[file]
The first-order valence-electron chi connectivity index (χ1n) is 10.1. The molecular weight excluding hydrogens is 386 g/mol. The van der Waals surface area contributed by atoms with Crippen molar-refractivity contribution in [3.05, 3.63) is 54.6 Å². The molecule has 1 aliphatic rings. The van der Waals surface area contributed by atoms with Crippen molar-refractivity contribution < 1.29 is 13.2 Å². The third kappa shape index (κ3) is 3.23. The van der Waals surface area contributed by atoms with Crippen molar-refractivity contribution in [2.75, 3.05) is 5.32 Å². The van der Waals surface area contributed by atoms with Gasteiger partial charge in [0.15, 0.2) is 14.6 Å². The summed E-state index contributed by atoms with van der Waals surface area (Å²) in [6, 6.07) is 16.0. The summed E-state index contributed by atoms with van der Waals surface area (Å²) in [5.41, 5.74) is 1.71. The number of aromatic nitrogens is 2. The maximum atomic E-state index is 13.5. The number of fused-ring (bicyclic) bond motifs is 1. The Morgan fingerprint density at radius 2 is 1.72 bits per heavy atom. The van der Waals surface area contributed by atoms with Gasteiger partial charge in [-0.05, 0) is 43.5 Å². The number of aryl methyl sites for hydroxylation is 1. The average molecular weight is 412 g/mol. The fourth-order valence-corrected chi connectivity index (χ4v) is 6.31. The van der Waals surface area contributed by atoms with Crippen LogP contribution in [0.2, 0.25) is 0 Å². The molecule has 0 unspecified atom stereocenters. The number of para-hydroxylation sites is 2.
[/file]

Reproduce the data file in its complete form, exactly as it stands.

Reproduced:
The first-order valence-electron chi connectivity index (χ1n) is 10.1. The molecular weight excluding hydrogens is 386 g/mol. The van der Waals surface area contributed by atoms with Crippen molar-refractivity contribution in [3.05, 3.63) is 54.6 Å². The molecule has 1 aliphatic rings. The van der Waals surface area contributed by atoms with Crippen molar-refractivity contribution < 1.29 is 13.2 Å². The third kappa shape index (κ3) is 3.23. The van der Waals surface area contributed by atoms with Crippen molar-refractivity contribution in [2.75, 3.05) is 5.32 Å². The van der Waals surface area contributed by atoms with Gasteiger partial charge in [0.15, 0.2) is 14.6 Å². The summed E-state index contributed by atoms with van der Waals surface area (Å²) in [6, 6.07) is 16.0. The summed E-state index contributed by atoms with van der Waals surface area (Å²) in [5.41, 5.74) is 1.71. The number of aromatic nitrogens is 2. The maximum atomic E-state index is 13.5. The number of fused-ring (bicyclic) bond motifs is 1. The Morgan fingerprint density at radius 2 is 1.72 bits per heavy atom. The van der Waals surface area contributed by atoms with Gasteiger partial charge in [-0.05, 0) is 43.5 Å². The number of aryl methyl sites for hydroxylation is 1. The average molecular weight is 412 g/mol. The fourth-order valence-corrected chi connectivity index (χ4v) is 6.31. The van der Waals surface area contributed by atoms with Crippen LogP contribution in [0.2, 0.25) is 0 Å². The molecule has 0 unspecified atom stereocenters. The number of para-hydroxylation sites is 2.